The Political Economy of Ed Miliband’s Speech
I’ve argued before that Ed Miliband’s ‘responsible capitalism’/predistribution agenda is a very interesting one. But I also argued last week that more detail was required if it was to succeed.
Today’s speech started to flesh out that detail. We’ve known the broad direction of travel for a while and now we are starting to see some of the specific policies that can help Britain build the kind of new capitalism we need – one where growth is better balanced and more sustainable, rewards are more equally shared and the economy is more resilient and less dependent on a few key sectors or regions.
For all the talk of fiscal and monetary policy (and Ed rightly today had much to say on the Government’s misguided approach to fiscal policy), I’ve long argued that there is more to economic policy than changing tax rates, moving interest rates of the level of government spending.
To understand how the different components of the political economy fit together, I’m keen on the diagram below.
This is what I found interesting about Ed’s speech today – it touched on many of these areas, ones that have for too long been absent from the political debate in Britain. Training policy, product market regulation (especially in rail and utilities), inter-firm relations (e.g. the need to avoid free riding), social protection and corporate governance (especially the bits on short-termism, quarterly reporting and take over rules) all made appearances in the speech. Despite the billingas being a ‘personality-led’ speech it was actually, by the standards of UK politics, fairly policy heavy.
It went further than these areas to talso alk about the need for the reform of banking so that finance supports the real economy (a long running TUC theme – this recent major statement sums it up) and the role of government procurement.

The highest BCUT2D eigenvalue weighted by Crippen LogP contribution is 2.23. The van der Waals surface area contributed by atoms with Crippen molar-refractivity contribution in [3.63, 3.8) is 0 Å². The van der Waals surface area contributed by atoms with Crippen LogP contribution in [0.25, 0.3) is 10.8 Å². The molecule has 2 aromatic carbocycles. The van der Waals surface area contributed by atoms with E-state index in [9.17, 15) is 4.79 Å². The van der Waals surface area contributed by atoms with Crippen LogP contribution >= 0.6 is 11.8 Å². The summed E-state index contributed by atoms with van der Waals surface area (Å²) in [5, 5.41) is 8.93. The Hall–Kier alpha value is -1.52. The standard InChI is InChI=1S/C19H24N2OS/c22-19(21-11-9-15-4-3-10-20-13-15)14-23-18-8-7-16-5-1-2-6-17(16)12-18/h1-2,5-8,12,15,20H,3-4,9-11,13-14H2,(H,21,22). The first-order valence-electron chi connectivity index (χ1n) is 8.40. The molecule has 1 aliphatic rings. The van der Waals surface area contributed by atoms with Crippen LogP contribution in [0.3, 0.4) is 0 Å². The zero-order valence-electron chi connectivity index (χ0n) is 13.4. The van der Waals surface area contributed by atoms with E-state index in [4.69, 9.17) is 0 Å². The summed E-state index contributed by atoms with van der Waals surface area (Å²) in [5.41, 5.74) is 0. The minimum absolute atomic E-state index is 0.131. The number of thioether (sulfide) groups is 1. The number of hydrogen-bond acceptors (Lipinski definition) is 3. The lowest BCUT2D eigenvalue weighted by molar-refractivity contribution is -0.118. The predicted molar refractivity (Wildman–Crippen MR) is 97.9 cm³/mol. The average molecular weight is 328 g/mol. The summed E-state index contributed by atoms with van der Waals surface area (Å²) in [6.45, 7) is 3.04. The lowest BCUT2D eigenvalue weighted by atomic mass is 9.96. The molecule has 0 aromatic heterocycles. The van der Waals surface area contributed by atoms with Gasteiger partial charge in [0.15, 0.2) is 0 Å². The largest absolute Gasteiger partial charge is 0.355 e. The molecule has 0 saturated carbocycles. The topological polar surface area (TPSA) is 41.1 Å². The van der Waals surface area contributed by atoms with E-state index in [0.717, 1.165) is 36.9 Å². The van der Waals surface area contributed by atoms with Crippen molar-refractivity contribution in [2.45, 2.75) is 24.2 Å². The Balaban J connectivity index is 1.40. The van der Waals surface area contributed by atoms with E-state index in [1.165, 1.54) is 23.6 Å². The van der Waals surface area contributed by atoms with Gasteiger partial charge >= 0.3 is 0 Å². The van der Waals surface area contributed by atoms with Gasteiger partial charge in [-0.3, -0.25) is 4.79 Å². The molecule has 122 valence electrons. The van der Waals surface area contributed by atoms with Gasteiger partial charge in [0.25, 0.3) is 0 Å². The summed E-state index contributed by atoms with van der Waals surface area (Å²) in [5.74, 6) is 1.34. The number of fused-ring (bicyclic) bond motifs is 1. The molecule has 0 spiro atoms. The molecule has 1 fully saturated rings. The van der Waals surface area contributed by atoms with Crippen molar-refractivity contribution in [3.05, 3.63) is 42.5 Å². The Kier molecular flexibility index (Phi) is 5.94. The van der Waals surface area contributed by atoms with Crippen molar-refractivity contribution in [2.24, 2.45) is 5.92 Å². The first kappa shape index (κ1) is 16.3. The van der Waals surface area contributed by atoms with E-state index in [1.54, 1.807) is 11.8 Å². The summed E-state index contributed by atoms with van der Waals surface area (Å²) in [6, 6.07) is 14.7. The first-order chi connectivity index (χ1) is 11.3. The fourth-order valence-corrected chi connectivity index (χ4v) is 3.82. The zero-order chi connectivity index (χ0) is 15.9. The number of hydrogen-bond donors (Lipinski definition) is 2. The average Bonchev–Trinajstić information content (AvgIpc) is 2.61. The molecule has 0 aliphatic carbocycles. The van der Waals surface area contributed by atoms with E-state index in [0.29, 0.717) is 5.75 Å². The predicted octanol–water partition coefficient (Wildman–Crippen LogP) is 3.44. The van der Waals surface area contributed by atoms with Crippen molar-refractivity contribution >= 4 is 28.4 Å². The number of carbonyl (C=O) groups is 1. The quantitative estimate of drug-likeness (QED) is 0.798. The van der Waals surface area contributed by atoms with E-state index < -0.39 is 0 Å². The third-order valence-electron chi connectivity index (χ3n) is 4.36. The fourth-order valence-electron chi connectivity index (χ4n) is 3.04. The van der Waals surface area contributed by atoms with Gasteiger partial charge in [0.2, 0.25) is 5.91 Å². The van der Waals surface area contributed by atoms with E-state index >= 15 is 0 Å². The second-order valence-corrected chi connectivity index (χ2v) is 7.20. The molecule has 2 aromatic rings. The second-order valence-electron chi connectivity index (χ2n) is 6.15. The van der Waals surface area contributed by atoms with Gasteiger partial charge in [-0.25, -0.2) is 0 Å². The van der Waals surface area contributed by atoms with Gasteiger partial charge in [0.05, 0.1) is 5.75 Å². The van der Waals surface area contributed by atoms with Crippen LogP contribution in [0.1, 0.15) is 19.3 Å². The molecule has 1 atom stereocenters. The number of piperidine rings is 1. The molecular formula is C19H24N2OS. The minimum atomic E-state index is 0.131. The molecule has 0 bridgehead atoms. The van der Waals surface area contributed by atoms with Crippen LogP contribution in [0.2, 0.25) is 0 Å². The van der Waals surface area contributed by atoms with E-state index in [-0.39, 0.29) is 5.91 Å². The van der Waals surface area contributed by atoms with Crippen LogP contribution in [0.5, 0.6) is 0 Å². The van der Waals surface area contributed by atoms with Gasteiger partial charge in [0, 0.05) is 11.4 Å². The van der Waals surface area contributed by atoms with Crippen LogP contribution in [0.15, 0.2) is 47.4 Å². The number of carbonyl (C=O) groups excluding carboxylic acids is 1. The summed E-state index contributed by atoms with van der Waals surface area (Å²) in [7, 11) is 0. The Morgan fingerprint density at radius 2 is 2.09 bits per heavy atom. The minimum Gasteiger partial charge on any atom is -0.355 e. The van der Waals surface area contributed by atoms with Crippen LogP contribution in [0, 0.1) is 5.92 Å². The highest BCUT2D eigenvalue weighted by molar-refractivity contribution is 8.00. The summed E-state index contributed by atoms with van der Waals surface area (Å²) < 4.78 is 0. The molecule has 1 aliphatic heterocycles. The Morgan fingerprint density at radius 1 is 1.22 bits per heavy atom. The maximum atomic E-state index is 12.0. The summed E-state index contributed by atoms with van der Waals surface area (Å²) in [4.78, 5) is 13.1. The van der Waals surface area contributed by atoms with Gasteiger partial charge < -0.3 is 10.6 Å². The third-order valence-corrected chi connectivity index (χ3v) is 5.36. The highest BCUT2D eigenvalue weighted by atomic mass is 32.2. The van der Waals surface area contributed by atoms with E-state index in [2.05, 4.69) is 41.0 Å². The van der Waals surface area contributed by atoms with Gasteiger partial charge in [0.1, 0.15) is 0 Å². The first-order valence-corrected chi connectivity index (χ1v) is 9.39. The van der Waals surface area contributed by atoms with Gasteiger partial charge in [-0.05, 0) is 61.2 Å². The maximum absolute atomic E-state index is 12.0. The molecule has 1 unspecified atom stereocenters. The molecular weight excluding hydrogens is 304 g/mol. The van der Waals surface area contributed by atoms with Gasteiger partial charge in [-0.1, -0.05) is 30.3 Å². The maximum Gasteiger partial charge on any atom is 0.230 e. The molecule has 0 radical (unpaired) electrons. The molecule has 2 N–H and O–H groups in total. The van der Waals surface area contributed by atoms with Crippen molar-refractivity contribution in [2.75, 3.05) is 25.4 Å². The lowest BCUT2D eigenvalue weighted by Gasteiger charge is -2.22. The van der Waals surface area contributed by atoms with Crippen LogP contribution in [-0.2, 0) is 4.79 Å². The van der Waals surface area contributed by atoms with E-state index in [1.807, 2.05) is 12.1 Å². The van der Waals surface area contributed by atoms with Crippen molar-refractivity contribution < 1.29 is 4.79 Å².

What was missing – a very important point made last week by Nicola Smith – was more on labour relations and the role of unions. If we truly want more balanced growth than is going to mean more collective bargaining and how we achieve that isn’t just a question for unions, there is a vital role for policymakers in examining how this can be supported.
But we can’t expect all the answers or an entire road map to the new capitalism in one speech.
Noteworthy, and in sharp contrast to the business reaction to last year’s speech, the CBI have commented that:
“Business agrees with the importance of building an economy for all. In particular I believe that Ed Miliband was right to put so much emphasis on education for the forgotten 50%. Unless everyone has the skills to contribute to the economy they are unable to benefit from it.”
When both myself and the CBI are inclined to agree on something then I think it deserves serious attention.
This is an agenda that goes beyond the current chronic lack of demand currently holding back the economy and starts to ask deeper questions about longer running problems in our model of capitalism – unfair rewards from growth, the causes of our long running stagnation in median living standards, low investment, short-termism, an unbalanced economy.
The steps in training policy, market interactions, the banking system and procurement all seem modest but added together they sum to more than the total of their components. People have rightly asked what ‘responsible capitalism’ means and now we are starting to see.